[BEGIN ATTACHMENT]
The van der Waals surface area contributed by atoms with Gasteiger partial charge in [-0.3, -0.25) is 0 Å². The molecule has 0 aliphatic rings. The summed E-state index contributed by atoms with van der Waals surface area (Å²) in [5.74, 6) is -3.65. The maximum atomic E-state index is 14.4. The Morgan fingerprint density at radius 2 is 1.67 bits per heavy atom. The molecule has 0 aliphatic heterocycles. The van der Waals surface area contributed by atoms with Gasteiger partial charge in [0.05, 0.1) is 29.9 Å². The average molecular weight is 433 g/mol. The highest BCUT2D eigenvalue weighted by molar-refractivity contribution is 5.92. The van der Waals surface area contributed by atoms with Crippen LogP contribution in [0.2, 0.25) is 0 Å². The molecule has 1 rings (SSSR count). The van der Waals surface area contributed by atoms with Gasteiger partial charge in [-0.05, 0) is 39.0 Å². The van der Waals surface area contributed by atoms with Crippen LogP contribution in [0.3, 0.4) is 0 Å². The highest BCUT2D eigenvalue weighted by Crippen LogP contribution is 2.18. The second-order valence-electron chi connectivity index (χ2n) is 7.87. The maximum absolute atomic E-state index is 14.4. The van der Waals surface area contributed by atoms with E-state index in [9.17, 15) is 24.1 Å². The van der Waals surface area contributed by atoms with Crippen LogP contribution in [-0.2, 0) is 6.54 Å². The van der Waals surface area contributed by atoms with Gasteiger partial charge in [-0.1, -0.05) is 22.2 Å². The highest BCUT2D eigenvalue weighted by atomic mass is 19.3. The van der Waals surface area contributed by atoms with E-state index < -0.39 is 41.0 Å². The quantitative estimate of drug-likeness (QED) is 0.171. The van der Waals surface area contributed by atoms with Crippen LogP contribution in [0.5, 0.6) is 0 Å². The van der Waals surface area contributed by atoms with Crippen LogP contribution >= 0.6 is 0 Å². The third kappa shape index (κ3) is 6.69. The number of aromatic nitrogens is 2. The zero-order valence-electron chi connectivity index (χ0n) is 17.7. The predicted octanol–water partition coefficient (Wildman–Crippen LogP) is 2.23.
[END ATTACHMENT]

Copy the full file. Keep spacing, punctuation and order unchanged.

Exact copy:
The van der Waals surface area contributed by atoms with Gasteiger partial charge in [-0.3, -0.25) is 0 Å². The molecule has 0 aliphatic rings. The summed E-state index contributed by atoms with van der Waals surface area (Å²) in [5.74, 6) is -3.65. The maximum atomic E-state index is 14.4. The Morgan fingerprint density at radius 2 is 1.67 bits per heavy atom. The molecule has 0 aliphatic heterocycles. The van der Waals surface area contributed by atoms with Gasteiger partial charge in [0.05, 0.1) is 29.9 Å². The average molecular weight is 433 g/mol. The highest BCUT2D eigenvalue weighted by molar-refractivity contribution is 5.92. The van der Waals surface area contributed by atoms with Crippen LogP contribution in [0.2, 0.25) is 0 Å². The molecule has 1 rings (SSSR count). The van der Waals surface area contributed by atoms with Gasteiger partial charge in [-0.05, 0) is 39.0 Å². The van der Waals surface area contributed by atoms with Crippen LogP contribution in [0.3, 0.4) is 0 Å². The highest BCUT2D eigenvalue weighted by Crippen LogP contribution is 2.18. The second-order valence-electron chi connectivity index (χ2n) is 7.87. The maximum absolute atomic E-state index is 14.4. The van der Waals surface area contributed by atoms with E-state index in [9.17, 15) is 24.1 Å². The van der Waals surface area contributed by atoms with Crippen LogP contribution in [-0.2, 0) is 6.54 Å². The van der Waals surface area contributed by atoms with Gasteiger partial charge in [-0.1, -0.05) is 22.2 Å². The highest BCUT2D eigenvalue weighted by atomic mass is 19.3. The van der Waals surface area contributed by atoms with E-state index < -0.39 is 41.0 Å². The quantitative estimate of drug-likeness (QED) is 0.171. The van der Waals surface area contributed by atoms with Crippen LogP contribution in [0.5, 0.6) is 0 Å². The van der Waals surface area contributed by atoms with Crippen LogP contribution >= 0.6 is 0 Å². The third kappa shape index (κ3) is 6.69. The number of aromatic nitrogens is 2. The zero-order valence-electron chi connectivity index (χ0n) is 17.7. The predicted octanol–water partition coefficient (Wildman–Crippen LogP) is 2.23.